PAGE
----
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The Salome Scandals of 1907

JOHN YOHALEM offers the inside story of why the Met's first Salome production was shut down after just a single performance.

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Salome's implacable foe;
Fremstad, who sang
Salome at the Met
premiere

© Metropolitan Opera Archives
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The Met's first Salome Production
© Metropolitan Opera Archives
We don't know exactly what it was that horrified Mrs. Herbert Satterlee at the final rehearsal of Richard Strauss's Salome at the Metropolitan Opera House, after church on Sunday afternoon, January 20, 1907. She never explained it in any form that has come down to us. She probably did not attend the premiere the following Tuesday night, after which the Met announced three further non-subscription performances, all of them quickly sold out. We do know, however, that after attending the Sunday dress rehearsal, she went in fury to her father. Her father was J. P. Morgan.

Morgan was a member of the board of the Metropolitan Opera and Real Estate Company, and he summoned a special meeting for the earliest possible date, Wednesday, January 23. The minutes are regrettably discreet; they do not detail the arguments brought forward for or against the final resolution - only what that resolution was. Heinrich Conried, general manager of the opera company that managed the Real Estate Company's flagship property, was requested to cancel the three remaining performances of Salome. He was further enjoined from staging the opera anywhere else under the Met name. Morgan offered to reimburse Conried for the sets and costumes, a sop Conried coldly refused. He could ill afford to do so - he had lost nineteen full productions the previous April in the earthquake that greeted the Metropolitan Opera visit to San Francisco and had had to rebuild them from scratch.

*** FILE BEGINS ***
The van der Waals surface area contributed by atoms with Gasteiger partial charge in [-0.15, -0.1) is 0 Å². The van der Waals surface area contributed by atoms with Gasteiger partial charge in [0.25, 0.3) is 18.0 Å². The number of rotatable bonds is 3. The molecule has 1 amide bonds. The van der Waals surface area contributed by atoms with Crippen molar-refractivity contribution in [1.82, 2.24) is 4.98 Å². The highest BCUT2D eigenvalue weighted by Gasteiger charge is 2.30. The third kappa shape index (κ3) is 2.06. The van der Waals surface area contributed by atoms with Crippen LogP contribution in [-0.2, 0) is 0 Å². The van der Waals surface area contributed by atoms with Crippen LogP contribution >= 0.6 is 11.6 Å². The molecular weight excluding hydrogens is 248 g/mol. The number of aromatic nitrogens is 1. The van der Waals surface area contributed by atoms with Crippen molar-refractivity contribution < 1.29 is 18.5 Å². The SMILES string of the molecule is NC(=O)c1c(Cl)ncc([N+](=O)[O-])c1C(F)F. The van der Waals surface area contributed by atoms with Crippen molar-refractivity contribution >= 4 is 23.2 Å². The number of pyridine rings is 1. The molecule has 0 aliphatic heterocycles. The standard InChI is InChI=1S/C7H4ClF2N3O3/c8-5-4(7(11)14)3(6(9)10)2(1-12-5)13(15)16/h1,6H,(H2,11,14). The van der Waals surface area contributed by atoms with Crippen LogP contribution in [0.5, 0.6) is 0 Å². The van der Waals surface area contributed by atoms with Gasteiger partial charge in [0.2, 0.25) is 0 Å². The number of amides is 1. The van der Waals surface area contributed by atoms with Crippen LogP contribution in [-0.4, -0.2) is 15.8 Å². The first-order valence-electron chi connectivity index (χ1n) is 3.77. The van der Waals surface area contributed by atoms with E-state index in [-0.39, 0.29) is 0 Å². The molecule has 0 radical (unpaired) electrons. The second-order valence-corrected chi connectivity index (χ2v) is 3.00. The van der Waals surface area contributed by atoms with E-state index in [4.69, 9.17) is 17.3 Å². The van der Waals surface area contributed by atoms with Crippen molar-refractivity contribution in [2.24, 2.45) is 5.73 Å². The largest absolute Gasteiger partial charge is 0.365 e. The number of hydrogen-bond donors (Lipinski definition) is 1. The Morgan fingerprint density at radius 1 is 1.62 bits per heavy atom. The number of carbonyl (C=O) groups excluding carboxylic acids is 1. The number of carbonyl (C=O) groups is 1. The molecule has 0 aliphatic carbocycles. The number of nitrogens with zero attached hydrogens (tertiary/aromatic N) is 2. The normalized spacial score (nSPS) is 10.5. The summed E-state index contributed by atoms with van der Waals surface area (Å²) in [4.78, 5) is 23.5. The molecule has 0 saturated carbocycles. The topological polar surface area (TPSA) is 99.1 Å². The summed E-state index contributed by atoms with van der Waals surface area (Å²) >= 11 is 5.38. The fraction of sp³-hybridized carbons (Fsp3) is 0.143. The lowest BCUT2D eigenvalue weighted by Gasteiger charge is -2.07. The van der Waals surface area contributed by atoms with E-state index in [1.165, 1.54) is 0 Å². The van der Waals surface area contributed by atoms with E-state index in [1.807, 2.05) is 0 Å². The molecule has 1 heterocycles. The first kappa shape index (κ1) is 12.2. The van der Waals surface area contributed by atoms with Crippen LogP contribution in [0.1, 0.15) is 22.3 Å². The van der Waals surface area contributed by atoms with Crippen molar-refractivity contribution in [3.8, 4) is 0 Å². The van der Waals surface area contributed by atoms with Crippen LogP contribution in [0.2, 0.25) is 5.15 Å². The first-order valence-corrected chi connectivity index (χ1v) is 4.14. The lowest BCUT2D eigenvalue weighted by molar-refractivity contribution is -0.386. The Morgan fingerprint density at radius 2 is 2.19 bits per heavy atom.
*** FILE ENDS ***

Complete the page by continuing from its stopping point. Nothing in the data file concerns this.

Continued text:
We do possess some of the correspondence that passed between Conried and the board. He pointed out that Kaiser Wilhelm II, head of the German Protestant Church, had permitted Salome in Berlin. He noted that John the Baptist, the only sacred figure in the drama, was treated there with great respect. Music-loving members of the board begged Morgan to relent. And the prohibition, however justified, long survived him. Morgan died in 1913. Eight years later, when Maria Jeritza, Vienna's first Salome, joined the Metropolitan, board member Otto Kahn hoped to revive the Strauss opus for her. No dice. The Met did not hear Salome again until 1934.

The lingering ban is all the odder considering that New York saw plenty of Salome. In 1909, Mary Garden danced and sang the opera - in French - at Oscar Hammerstein's Manhattan Opera House, and she returned to New York with it twice in the ensuing decade, with her own Chicago Opera Company. (Curiously enough, all the critics who had thundered a mere two years earlier about the "immorality" of presenting the piece by this time confined themselves to discussing the music.) At other theaters, Salomes danced, Salomes sang, Salomes made movies, but no Salome of any description played the Met. Even the loss of Elektra in 1909 (outraged by the Met's behavior, Strauss gave that opera's American premiere to Hammerstein) did not change the minds of the Met's guardians.